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Murdering Our Son: The Steven Clark Story, review – a compelling crime case told in a peculiar way

The central mystery in Accused of Murdering Our Son: The Steven Clark Story (ITV) remains as compelling today as it did when Steven went missing in December 1992. The 23-year-old disappeared during a walk with his mother by Saltburn Pier in Cleveland. Although there were two credible sightings of him in the days afterwards, no trace of him was ever found. His bank account remained untouched.

Twenty-eight years later and as part of a cold case review, police arrested Steven’s parents, Doris and Charles,  on suspicion of his murder. What followed was a horrible ordeal in which they were interrogated, forced to move out of their home while it was searched, and spent 17 weeks fearing that they were about to be charged. The couple had contacted the former detective-turned-TV-sleuth, Mark Williams-Thomas, for help. But what followed was a true crime story told in a peculiar way.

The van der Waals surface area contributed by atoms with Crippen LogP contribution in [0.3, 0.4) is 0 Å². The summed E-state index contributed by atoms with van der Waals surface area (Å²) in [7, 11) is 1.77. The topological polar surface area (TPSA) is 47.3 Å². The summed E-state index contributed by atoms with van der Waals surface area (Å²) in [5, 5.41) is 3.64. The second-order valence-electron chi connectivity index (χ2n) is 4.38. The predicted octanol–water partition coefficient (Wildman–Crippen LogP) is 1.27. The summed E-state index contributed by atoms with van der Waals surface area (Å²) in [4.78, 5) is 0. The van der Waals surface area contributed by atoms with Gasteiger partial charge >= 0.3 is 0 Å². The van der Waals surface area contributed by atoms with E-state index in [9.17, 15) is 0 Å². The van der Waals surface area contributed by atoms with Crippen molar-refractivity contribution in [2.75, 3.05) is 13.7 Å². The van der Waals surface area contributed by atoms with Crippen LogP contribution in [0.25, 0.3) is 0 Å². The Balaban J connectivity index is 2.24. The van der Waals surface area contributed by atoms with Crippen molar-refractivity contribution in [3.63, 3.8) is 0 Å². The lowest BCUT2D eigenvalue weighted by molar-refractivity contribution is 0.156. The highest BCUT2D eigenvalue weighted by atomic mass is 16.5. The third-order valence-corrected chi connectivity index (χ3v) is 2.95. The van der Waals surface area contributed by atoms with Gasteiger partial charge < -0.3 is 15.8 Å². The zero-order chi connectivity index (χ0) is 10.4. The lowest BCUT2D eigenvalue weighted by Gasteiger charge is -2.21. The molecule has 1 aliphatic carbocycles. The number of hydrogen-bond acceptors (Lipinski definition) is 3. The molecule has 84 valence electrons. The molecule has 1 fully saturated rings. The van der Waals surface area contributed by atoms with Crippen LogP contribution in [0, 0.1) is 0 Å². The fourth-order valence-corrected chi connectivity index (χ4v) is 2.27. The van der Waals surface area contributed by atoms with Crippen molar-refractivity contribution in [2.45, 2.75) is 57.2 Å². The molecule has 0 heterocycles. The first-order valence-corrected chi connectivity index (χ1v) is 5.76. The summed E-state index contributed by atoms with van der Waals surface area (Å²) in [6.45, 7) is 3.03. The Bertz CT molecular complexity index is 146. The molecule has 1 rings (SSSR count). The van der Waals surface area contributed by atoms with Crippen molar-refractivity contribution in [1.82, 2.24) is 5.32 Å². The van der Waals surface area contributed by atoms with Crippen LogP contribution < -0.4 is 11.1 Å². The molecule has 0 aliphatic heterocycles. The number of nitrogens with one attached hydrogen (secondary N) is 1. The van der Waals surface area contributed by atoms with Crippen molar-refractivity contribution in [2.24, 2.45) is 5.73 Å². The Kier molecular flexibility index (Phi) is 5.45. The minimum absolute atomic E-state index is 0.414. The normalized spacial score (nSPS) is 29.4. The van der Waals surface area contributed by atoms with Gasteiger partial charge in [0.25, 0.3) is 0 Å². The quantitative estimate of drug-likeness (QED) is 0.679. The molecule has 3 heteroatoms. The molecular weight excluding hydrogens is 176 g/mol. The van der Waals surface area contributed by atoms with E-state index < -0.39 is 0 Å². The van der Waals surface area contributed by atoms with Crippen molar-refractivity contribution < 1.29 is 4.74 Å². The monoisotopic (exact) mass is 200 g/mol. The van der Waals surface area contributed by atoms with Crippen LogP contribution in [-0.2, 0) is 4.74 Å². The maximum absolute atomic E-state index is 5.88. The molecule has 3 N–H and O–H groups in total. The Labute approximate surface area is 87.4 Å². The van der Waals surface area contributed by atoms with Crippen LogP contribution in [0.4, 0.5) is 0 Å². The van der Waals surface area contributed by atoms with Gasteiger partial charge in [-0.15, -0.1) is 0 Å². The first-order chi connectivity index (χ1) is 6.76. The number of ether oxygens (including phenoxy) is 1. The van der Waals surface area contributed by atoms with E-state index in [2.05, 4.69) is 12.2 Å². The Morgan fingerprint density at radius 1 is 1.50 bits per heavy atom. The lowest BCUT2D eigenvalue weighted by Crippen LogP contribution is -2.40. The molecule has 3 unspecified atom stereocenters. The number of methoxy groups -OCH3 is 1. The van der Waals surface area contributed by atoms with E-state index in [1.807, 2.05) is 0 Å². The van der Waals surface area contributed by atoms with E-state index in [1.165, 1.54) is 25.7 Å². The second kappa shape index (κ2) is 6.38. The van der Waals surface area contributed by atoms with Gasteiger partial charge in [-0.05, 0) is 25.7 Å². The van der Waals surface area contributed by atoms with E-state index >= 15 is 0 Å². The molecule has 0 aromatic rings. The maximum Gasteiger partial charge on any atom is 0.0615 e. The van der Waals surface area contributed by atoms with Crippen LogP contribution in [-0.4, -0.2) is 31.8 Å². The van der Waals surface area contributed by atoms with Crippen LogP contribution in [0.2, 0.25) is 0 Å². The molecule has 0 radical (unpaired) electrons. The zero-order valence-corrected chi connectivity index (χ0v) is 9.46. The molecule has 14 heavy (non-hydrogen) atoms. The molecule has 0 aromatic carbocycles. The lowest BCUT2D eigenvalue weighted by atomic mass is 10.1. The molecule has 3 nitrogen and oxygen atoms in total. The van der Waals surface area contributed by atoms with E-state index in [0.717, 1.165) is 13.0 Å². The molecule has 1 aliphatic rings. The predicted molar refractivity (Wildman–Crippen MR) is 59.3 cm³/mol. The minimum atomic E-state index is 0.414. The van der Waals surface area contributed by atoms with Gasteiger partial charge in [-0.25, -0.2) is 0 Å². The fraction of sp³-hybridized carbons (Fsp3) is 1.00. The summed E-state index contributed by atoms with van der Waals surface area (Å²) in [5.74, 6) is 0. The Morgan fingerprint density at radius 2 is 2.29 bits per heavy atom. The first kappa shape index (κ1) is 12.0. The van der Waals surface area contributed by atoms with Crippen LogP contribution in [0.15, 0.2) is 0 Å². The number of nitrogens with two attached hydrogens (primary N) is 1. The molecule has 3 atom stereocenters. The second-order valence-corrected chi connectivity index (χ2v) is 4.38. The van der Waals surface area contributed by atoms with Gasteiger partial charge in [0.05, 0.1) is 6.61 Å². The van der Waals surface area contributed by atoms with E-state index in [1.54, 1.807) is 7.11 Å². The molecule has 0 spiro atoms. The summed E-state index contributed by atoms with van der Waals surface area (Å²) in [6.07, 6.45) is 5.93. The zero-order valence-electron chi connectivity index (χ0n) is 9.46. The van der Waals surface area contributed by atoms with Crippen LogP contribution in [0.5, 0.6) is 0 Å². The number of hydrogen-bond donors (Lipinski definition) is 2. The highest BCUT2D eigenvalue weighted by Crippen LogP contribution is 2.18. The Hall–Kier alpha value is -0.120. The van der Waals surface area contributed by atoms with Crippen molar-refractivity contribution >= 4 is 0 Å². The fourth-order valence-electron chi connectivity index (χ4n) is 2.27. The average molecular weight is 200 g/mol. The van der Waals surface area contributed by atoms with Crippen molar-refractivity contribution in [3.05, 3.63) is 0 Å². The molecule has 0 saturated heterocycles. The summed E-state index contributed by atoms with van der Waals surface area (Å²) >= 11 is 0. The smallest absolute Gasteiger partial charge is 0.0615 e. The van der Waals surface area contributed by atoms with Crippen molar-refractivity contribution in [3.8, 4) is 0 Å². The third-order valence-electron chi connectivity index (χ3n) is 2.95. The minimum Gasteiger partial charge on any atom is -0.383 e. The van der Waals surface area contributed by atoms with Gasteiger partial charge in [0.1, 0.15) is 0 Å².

Williams-Thomas put himself centre stage, involving talking into a Dictaphone and sharing his findings via Zoom with a retired senior police officer, but that didn’t illuminate proceedings. In the end Williams-Thomas concluded, as did the police, that the couple were innocent.

But before that point he attempted to test their innocence with his own techniques. “I’ve tried everything to break them – back and forth, repeating questions, asking them in a different manner… and they don’t falter,” he said. The camera often lingered on Charles’s face, as if to cast doubt, which felt sly.

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